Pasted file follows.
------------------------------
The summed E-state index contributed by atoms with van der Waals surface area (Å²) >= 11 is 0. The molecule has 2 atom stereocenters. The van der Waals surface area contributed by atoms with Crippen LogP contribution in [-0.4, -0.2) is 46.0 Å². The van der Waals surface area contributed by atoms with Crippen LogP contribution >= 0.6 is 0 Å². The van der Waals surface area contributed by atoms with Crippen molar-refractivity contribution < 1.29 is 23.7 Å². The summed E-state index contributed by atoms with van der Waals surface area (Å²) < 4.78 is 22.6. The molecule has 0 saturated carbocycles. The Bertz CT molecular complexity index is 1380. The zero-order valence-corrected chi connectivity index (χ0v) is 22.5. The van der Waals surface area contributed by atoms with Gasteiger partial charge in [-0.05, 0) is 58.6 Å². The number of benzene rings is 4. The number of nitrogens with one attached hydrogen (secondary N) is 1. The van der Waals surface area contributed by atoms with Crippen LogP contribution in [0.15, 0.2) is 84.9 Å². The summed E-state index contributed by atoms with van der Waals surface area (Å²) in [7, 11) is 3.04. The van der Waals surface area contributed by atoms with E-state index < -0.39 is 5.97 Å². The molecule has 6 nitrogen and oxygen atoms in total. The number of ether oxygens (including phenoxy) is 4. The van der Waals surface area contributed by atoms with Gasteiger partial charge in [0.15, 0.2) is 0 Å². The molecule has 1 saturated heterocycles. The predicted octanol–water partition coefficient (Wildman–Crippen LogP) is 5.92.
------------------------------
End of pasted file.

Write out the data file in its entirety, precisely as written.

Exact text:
The summed E-state index contributed by atoms with van der Waals surface area (Å²) >= 11 is 0. The molecule has 2 atom stereocenters. The van der Waals surface area contributed by atoms with Crippen LogP contribution in [-0.4, -0.2) is 46.0 Å². The van der Waals surface area contributed by atoms with Crippen LogP contribution >= 0.6 is 0 Å². The van der Waals surface area contributed by atoms with Crippen molar-refractivity contribution < 1.29 is 23.7 Å². The summed E-state index contributed by atoms with van der Waals surface area (Å²) < 4.78 is 22.6. The molecule has 0 saturated carbocycles. The Bertz CT molecular complexity index is 1380. The zero-order valence-corrected chi connectivity index (χ0v) is 22.5. The van der Waals surface area contributed by atoms with Gasteiger partial charge in [-0.05, 0) is 58.6 Å². The number of benzene rings is 4. The number of nitrogens with one attached hydrogen (secondary N) is 1. The van der Waals surface area contributed by atoms with Crippen LogP contribution in [0.15, 0.2) is 84.9 Å². The summed E-state index contributed by atoms with van der Waals surface area (Å²) in [7, 11) is 3.04. The van der Waals surface area contributed by atoms with E-state index < -0.39 is 5.97 Å². The molecule has 6 nitrogen and oxygen atoms in total. The number of ether oxygens (including phenoxy) is 4. The van der Waals surface area contributed by atoms with Gasteiger partial charge in [0.15, 0.2) is 0 Å². The molecule has 1 saturated heterocycles. The predicted octanol–water partition coefficient (Wildman–Crippen LogP) is 5.92.